Federal Court Case Update | Filings and Firings
By Richard Birke
Following is the start of a new series on the JAMS ADR Blog, featuring short synopses of recent case rulings related to arbitration or ADR. We’re excited to share this information as we know this is an area that will be of interest to our readers and those in the legal industry.
Mailing Equals Filing for Purposes of Determining Whether Arbitration Initiated in Timely Fashion Garcia v. Dept. of Homeland Security United States Court of Appeals, Federal Circuit
Alberto Garcia was dismissed from his job with Homeland Security for alleged misconduct. 28 days later, his union mailed a letter to the agency requesting arbitration. The agency received the letter seven days later. The agency moved to dismiss the dispute for failure to follow the requirements of the collective bargaining agreement, which stated that requests for arbitration “must be filed ... not later than 30 calendar days after the effective date of the action.” The arbitrator sided with the agency and Garcia appealed.
The United States Court of Appeal for the Federal Circuit analyzed the meaning of the word “filed” and found that in this context, “the definition of ‘filed’ should be construed [to mean that] a document is filed at the time of mailing.” The Court concluded that “the requirement in Article 34, Section A that a request for arbitration must be filed ... not later than thirty (30) calendar days after the effective date of [the Agency’s] action is satisfied when the request is mailed before the thirty-day deadline...Accordingly, we reverse the Arbitrator’s dismissal for failure to timely file a request for arbitration and remand for further proceedings.”
Subsequent Firing Does Not Conflict with Arbitral Award Requiring Reinstatement Fraternal Order of Police (Metro Transit Police Labor Committee) v. Washington Metro Area Transit Authority United States Court of Appeals, Fourth Circuit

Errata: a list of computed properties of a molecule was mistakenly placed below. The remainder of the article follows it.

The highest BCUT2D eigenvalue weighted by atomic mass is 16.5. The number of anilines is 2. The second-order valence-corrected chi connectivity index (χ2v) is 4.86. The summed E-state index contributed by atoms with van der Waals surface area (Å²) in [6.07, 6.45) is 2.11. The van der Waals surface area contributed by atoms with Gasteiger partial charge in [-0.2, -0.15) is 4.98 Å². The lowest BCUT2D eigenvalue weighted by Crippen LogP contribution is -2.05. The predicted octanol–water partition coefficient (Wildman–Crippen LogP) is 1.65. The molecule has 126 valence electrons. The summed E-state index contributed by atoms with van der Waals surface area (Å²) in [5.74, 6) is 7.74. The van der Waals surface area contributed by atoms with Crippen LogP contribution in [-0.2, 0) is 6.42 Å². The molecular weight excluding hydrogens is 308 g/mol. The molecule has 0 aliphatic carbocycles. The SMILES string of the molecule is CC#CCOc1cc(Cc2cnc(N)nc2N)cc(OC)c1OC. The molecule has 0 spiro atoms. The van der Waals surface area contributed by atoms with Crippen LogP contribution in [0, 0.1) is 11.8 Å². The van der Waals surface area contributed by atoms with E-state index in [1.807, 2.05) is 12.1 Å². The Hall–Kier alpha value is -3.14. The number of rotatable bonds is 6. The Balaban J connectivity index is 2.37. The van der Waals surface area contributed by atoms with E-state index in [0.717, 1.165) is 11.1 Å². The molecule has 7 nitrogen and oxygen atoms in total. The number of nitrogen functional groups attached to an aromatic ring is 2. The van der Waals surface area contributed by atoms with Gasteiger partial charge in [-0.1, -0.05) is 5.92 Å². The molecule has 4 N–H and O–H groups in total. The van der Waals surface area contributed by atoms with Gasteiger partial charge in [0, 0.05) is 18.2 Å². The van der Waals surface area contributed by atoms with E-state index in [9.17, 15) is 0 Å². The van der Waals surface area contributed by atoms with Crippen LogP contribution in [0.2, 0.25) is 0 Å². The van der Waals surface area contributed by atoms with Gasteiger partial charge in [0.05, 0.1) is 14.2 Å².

The Fraternal Order of Police signed a collective bargaining agreement with a compact of jurisdictions associated with the metro D.C. transit system. Two of the officers were terminated (for punching a passenger, lying under oath, sexually harassing a colleague and more). After arbitration, they were reinstated.
The transit system rehired them and put them on paid leave while they applied for reinstatement as police officers. When the Maryland police authorities declined to reinstate the two, the transit system fired them because, without certification, they were ineligible to continue as transit officers.
FOP sued, arguing that transit failed to follow the arbitrator’s award. The trial judge agreed and ordered the pair reinstated. The judge denied transit’s motion for reconsideration and transit appealed.
The United States Court of Appeals for the Fourth Circuit reversed. It agreed with transit that the proper course of action for the aggrieved officers was to grieve and then arbitrate the second termination, not to file the instant action. Because transit rehired the pair until they were fired for an independent (if not unrelated) reason, transit had complied with the award.
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